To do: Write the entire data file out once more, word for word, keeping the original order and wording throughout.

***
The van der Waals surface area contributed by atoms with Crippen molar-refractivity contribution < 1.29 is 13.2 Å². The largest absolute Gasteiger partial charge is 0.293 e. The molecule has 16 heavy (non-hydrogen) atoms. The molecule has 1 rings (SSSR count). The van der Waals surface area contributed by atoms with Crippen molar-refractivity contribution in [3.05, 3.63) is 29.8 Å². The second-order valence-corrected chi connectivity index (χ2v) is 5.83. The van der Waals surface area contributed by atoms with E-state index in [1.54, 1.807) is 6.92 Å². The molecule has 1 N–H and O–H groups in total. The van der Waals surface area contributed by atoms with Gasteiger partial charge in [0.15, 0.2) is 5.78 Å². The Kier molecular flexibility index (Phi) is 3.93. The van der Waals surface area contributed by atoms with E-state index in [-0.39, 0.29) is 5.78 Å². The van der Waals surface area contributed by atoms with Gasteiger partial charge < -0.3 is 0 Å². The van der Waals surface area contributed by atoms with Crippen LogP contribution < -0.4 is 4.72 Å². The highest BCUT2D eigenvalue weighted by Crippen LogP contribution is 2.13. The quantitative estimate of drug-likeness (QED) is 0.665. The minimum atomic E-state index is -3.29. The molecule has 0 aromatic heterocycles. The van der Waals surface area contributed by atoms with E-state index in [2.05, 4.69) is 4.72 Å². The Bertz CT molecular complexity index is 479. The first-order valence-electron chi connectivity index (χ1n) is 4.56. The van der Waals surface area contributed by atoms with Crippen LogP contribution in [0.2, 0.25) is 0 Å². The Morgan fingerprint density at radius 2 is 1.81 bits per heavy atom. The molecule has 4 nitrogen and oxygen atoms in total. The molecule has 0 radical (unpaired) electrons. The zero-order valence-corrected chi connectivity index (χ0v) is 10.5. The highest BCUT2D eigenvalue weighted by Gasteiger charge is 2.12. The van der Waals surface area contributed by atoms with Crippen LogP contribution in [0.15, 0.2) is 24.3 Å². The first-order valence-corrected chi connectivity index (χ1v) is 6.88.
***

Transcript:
The van der Waals surface area contributed by atoms with Crippen molar-refractivity contribution < 1.29 is 13.2 Å². The largest absolute Gasteiger partial charge is 0.293 e. The molecule has 16 heavy (non-hydrogen) atoms. The molecule has 1 rings (SSSR count). The van der Waals surface area contributed by atoms with Crippen molar-refractivity contribution in [3.05, 3.63) is 29.8 Å². The second-order valence-corrected chi connectivity index (χ2v) is 5.83. The van der Waals surface area contributed by atoms with E-state index in [1.54, 1.807) is 6.92 Å². The molecule has 1 N–H and O–H groups in total. The van der Waals surface area contributed by atoms with Gasteiger partial charge in [0.15, 0.2) is 5.78 Å². The Kier molecular flexibility index (Phi) is 3.93. The van der Waals surface area contributed by atoms with E-state index in [-0.39, 0.29) is 5.78 Å². The van der Waals surface area contributed by atoms with Gasteiger partial charge < -0.3 is 0 Å². The van der Waals surface area contributed by atoms with Crippen LogP contribution < -0.4 is 4.72 Å². The highest BCUT2D eigenvalue weighted by Crippen LogP contribution is 2.13. The quantitative estimate of drug-likeness (QED) is 0.665. The minimum atomic E-state index is -3.29. The molecule has 0 aromatic heterocycles. The van der Waals surface area contributed by atoms with E-state index in [2.05, 4.69) is 4.72 Å². The Bertz CT molecular complexity index is 479. The first-order valence-electron chi connectivity index (χ1n) is 4.56. The van der Waals surface area contributed by atoms with Crippen LogP contribution in [0.2, 0.25) is 0 Å². The Morgan fingerprint density at radius 2 is 1.81 bits per heavy atom. The molecule has 4 nitrogen and oxygen atoms in total. The molecule has 0 radical (unpaired) electrons. The zero-order valence-corrected chi connectivity index (χ0v) is 10.5. The highest BCUT2D eigenvalue weighted by Gasteiger charge is 2.12. The van der Waals surface area contributed by atoms with Crippen LogP contribution in [0.15, 0.2) is 24.3 Å². The first-order valence-corrected chi connectivity index (χ1v) is 6.88.